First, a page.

Cities have been using data in various forms for decades – taxes, social services, healthcare, crime – but using big data for improving civic operations is relatively new.
Almost every object in a city can now be fitted with a sensor or GPS, which can be used to gather additional layers of information as well as allowing the devices to interact with each other and respond in real time – an infrastructure practice to truly make the city “smarter.”
Most major cities now have a smart city plan, with different cities at various different stages of implementation. To kick off the Convene Smart City series, we take a look at how technology is transforming Boston.
Why Boston is more than just a “Smart City”
Boston was one the first cities to launch experimental smart initiatives in 2010. Led by then Boston Mayor Thomas M. Menino, the vision for city was to be a host for innovation, rather than having innovation just come from research firms or universities. Mayor Menino would come to identify Boston’s Seaport as the Innovation District, and became the first official US city among 80 innovation districts around the world.
Over the last five years, the dedicated, 1000 acre waterfront campus has already added over 5000 new jobs and has facilitated the creation of over 200 new companies. Leading companies work and collaborate with start-ups, business incubators and accelerators, bringing together the best leaders in business and the best minds in academia to socialize, experiment, and innovate.
One of the government-led programs in Boston’s “smart masterplan” focuses on participatory urbanism – which is encouraging more citizen involvement in their community via technology.
The App Showcase is a collection of apps for citizens to leverage, where they can report service problems (think potholes or graffiti), receive parking information and support, get updates on street conditions, and even communication with each other.
The city’s flagship app is the award-winning BOS:311, a tool that “deputizes” local residents by allowing them to report potholes, graffiti and other issues from anywhere in the city. Where’s My School Bus even allows parents to track their child’s school bus. Another great technology-meets-community initiative is “Participatory Chinatown,” a video-game simulation which engages the local community to be more easily involved in planning and development conversations, especially for those who typically cannot because of language or socioeconomic barriers.
With Boston’s population on the rise, new commercial zones have begun to emerge outside of Boston’s traditional city center. Public transportation has not yet evolved along with these new employment districts, leading residents with insufficient access and support for all of the new job opportunities that are being created.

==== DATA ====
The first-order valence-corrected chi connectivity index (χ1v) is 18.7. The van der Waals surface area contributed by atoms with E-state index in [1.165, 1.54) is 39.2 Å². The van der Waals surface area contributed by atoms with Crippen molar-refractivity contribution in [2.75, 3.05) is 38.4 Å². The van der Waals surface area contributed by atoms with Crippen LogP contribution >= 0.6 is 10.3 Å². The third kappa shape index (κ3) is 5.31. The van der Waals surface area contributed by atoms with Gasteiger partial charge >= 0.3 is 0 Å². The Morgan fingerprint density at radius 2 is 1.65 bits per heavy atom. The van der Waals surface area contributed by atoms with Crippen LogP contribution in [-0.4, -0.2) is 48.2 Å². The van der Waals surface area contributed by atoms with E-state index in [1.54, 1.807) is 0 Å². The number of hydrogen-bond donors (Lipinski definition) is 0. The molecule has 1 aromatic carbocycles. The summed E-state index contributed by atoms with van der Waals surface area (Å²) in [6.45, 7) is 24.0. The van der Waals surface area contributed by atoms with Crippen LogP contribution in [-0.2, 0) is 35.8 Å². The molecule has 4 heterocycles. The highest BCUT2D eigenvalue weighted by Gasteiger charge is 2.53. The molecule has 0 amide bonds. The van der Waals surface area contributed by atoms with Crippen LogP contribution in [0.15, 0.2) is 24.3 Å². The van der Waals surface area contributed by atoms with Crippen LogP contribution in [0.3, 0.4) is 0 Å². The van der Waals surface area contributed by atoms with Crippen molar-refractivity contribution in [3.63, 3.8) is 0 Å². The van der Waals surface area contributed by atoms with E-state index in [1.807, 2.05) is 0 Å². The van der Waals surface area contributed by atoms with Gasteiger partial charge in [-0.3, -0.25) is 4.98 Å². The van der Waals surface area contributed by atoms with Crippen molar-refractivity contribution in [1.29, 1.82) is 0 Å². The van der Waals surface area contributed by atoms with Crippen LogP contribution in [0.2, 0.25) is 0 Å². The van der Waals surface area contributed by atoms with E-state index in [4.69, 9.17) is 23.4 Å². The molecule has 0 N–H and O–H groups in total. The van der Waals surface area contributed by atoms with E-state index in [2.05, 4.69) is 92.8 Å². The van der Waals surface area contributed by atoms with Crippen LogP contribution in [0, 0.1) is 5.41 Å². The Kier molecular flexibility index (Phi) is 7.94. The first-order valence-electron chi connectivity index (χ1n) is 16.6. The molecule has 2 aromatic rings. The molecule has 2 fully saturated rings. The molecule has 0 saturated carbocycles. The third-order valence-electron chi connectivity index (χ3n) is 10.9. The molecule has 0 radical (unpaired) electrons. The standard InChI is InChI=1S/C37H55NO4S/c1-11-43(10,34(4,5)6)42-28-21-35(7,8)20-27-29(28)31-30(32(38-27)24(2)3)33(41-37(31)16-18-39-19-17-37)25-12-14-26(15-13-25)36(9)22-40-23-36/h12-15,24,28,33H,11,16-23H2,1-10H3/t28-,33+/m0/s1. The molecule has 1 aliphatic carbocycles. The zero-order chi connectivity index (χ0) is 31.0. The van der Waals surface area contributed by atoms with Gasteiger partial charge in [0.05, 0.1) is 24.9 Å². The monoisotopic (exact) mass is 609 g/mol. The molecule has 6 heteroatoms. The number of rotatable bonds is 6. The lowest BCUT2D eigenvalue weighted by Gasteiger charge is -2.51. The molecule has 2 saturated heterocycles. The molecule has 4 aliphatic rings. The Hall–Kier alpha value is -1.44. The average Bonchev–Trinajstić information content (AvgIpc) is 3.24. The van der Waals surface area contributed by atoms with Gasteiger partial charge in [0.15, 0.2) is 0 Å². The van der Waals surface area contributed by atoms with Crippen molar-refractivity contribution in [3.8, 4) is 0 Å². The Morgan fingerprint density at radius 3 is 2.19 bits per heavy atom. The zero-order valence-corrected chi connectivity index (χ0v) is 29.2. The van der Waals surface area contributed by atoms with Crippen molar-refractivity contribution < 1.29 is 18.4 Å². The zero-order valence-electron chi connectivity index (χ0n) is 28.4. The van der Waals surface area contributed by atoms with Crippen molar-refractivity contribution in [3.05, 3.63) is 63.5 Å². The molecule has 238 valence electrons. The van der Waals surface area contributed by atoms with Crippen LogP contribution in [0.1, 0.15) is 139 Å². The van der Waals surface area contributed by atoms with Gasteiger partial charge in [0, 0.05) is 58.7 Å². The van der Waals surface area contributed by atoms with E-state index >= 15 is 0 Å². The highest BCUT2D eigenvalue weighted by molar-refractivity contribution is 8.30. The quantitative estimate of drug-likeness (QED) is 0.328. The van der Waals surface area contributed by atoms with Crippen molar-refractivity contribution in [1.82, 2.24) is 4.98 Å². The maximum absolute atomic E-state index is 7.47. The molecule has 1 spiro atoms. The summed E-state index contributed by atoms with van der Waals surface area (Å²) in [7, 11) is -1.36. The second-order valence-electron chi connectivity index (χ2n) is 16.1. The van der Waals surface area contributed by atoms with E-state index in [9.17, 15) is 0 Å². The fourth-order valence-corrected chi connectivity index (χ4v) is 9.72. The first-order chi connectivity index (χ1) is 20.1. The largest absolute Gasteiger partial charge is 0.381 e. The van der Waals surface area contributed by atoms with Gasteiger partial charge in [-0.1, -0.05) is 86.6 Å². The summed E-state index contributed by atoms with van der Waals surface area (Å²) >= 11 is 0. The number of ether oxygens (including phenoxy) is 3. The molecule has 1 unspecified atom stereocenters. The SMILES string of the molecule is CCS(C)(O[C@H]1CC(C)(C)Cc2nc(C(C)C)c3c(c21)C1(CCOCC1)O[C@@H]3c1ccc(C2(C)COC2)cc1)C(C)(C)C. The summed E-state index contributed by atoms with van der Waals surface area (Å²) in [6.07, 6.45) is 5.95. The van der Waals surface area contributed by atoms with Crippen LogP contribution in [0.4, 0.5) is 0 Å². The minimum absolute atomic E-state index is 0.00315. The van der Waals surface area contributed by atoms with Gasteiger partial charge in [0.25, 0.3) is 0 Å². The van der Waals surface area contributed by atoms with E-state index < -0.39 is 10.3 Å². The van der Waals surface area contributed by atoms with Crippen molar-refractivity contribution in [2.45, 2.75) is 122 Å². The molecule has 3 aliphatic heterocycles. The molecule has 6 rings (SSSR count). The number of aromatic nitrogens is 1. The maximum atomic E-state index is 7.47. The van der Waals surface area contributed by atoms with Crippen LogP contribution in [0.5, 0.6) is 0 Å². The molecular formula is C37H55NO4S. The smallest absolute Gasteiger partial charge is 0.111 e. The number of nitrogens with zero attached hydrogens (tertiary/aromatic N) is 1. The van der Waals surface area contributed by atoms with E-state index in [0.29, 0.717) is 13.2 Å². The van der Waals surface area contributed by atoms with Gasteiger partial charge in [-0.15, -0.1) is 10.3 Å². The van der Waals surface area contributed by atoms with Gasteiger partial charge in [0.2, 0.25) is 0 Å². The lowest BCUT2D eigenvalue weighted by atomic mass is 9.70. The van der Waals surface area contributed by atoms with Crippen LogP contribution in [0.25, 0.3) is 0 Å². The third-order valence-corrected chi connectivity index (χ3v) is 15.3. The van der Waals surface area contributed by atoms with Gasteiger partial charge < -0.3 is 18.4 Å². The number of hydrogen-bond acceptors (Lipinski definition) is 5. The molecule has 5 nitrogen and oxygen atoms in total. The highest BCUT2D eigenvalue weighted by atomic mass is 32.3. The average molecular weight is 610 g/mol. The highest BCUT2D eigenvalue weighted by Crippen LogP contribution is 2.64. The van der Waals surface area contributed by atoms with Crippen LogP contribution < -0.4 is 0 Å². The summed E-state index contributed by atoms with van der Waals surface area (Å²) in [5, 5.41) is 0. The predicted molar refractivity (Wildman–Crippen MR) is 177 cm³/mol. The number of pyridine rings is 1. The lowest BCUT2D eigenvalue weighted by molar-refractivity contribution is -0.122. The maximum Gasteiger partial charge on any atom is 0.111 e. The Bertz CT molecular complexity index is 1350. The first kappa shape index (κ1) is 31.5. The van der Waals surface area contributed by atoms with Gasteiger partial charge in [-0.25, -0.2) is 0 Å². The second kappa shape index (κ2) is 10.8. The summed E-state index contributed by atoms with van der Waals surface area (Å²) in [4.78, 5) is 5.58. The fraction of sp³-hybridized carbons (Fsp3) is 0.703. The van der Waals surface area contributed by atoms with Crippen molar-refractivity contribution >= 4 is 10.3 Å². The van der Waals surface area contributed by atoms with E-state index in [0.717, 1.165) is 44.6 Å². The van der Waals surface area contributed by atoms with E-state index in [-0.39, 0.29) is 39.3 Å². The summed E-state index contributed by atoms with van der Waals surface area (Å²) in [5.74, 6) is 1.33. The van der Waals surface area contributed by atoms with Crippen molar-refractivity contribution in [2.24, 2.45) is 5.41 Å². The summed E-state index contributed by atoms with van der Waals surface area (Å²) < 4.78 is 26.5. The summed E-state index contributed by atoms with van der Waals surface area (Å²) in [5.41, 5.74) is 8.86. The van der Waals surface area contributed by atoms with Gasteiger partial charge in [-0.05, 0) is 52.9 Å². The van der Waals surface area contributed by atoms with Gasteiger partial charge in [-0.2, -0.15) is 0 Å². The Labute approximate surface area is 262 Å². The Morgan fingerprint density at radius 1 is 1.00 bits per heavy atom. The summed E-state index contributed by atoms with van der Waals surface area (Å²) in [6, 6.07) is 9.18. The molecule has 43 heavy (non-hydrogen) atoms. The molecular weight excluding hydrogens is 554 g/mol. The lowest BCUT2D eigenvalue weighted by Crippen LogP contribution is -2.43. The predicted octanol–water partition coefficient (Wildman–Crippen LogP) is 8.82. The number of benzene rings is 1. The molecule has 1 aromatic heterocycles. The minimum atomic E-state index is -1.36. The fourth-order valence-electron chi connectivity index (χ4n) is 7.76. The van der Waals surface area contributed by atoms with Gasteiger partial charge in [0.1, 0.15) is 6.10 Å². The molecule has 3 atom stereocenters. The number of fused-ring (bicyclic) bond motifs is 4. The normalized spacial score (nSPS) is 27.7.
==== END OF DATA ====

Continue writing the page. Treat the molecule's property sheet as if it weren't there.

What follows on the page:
As a response, the mayor’s office developed the Go Boston 2030 campaign, with a multi-pronged action plan to address the transportation imbalance that includes both public and private challenges.
The centerpiece of the plan is focused on Neighborhood Mobility microHUBs. These digital kiosks will soon be placed throughout the city and surrounding area to help people make informed decisions about a range of efficient public transit options, including buses, trains, bike-shares, car-shares, and more. Rolling out over the next several years, the microHUBs provide real-time data to empower residents to make smarter transportation decisions.
Smart sensors are another key piece of technology poised to link to microHUBs and improve transportation efficiency. Networked traffic signals are being introduced in highly congested districts such as South Boston Waterfront, Sullivan Square and the Bulfinch Triangle, and will ease delays by responding intelligently to flows by automatically controlling the timing of the traffic lights. The traffic management center has even partnered with Waze to supplement its own live feeds to better respond to real-time conditions. Outside of the city core, high-occupancy interstate lanes and the city’s new Consolidated Smart Shuttle System will better cater to public transit, shared riders and carpools via license-plate-scanning technology.
To stay ahead of the curve, Boston is also putting together a more progressive autonomous vehicle (AV) policy. The positive implications for Boston’s AV ridesharing are endless – from less automotive deaths and lower emissions to the reduction of private vehicle ownership and less of a need for public parking spaces. This allows Boston to increase the flexibility of public spaces – more sidewalk dining, bike lanes and even affordable housing are now possible. The city is also partnering with local businesses to explore how autonomous vehicle programs and infrastructure can also improve safety, navigation (GPS currently has challenges getting to the last 30 feet) as well as sustainability to ensure that access is available for all residents, regardless of their income level.
It’s Time to Plan Your Next Meeting or Event in Boston
Beyond Boston’s commitment to its citizens and to democratizing technology, the city is also extremely welcoming to multi-day business travelers as well! If you have not considered Boston as your next destination conference, townhall, or training in Boston yet, check out the many reasons why you should. For larger events, consider hosting at Seaport, in the heart of Boston’s innovation district. For small and medium-sized events, we hope you now consider Convene at One Boston Place, located in the center of the Financial District with amazing terrace views of the harbor and the skyline!